Can’t decide between a backpacking trip into the Arrigetch or a paddling trip in Gates of the Arctic? Do both and experience the best of Alaska.
In the shadow of Gates of the Arctic’s tallest peaks, is a seldom traveled backpacking route. Join us in exploring these beautiful mountains.
Paddle and hike in the Arctic Refuge from the high peaks of the Brooks Range to the frozen Arctic Ocean. Light and nimble packrafts give us unmatched freedom under the midnight sun.
Alaska backpacking tours are an opportunity to travel lightly through the Arctic wilderness. These guided trips offer a chance to appreciate the landscape step by step, and to experience the Arctic at your own pace.
With spectacular destinations like the Arctic National Wildlife Refuge and Gates of the Arctic National Park you will be as delighted by the Brooks Range scenery as you are by our professional guides.
Summer in the Brooks Range is serene with daylight as our constant and companion. The complete lack of darkness frees us of a time-oriented schedule and so we eat when hungry, walk when inspired, and sleep when the sun circles lazily along the northern horizon. Backpacking in the Brooks Range is an adventure.
What to Expect from Alaska Backpacking
Backpacking in Alaska is always an adventure. We frequently use streams as highways, as do the migrating wildlife. There are vast gravel bars where we can take long strides and take in the magnificent views of the mountains. There are dry ridges where we will feel as if we are walking amongst the clouds.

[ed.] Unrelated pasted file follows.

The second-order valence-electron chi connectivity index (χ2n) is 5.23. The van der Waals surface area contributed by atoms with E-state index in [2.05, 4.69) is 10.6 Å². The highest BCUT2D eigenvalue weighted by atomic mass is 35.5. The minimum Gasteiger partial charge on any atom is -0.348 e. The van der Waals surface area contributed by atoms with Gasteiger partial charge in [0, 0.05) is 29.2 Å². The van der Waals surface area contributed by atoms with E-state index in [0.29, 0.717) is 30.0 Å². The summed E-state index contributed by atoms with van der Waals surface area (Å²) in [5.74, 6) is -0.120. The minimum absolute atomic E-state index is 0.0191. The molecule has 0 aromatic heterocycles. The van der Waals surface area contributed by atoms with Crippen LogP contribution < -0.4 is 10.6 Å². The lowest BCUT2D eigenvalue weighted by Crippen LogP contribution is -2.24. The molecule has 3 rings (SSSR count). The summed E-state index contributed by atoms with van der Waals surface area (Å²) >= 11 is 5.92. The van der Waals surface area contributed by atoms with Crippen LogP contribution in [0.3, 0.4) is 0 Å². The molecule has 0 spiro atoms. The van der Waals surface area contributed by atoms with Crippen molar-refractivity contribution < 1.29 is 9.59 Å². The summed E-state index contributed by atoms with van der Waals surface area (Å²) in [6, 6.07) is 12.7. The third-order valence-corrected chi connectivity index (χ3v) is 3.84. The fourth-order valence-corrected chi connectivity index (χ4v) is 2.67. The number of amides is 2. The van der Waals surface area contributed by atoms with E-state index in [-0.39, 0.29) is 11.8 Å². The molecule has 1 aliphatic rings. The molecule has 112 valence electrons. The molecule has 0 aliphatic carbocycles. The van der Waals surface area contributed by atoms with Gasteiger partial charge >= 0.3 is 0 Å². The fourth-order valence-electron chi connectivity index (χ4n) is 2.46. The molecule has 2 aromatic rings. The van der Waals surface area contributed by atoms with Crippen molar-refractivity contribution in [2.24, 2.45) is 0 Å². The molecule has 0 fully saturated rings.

Backpacking in Alaska, and especially in the Brooks Range, is an off-trail experience, so a 6-mile day leaves us happily tired but with some energy left over for exploring near camp. We will typically travel around 35 miles over 8 days with one or two days devoted to hiking without our packs, watching wildlife, or just enjoying the beauty of the Brooks Range from camp.
Alaska Backpacking Preparation
While Alaska backpacking is appropriate for both experienced backpackers and newcomers in good shape, it is a very good idea to have some experience with overnight backpacking prior to the trip. Each hiker will get 15-20 pounds of food and community gear to carry, expect to start the trip with a pack weighing close to 50 pounds.
Conditioning is highly recommended for everyone. We recommend walking as often as possible with 25-30 pounds in your backpack. Use the boots you will be hiking in. A couple weeks before your trip, add weight until your pack weighs 40-45 pounds. You can alternate this with the Stairmaster or bike riding. The better condition you are in, the more you will enjoy your backpacking trip.
Such a joy to spend days where time was meaningless. A wonderful adventure and I would like to return next year for a longer, more challenging trip.
You mentioned to me in an email that you have terrific guides – you do indeed. Dave is a superb guide. He is personable, knowledgeable about the Arctic, and has excellent group management skills. I appreciated the time he spent teaching me to read the map, which is not easy without trails. He allowed Adrian and me to hike at our own pace and he encouraged all of us to explore the area surrounding our campsites. I know the others would concur in my praise.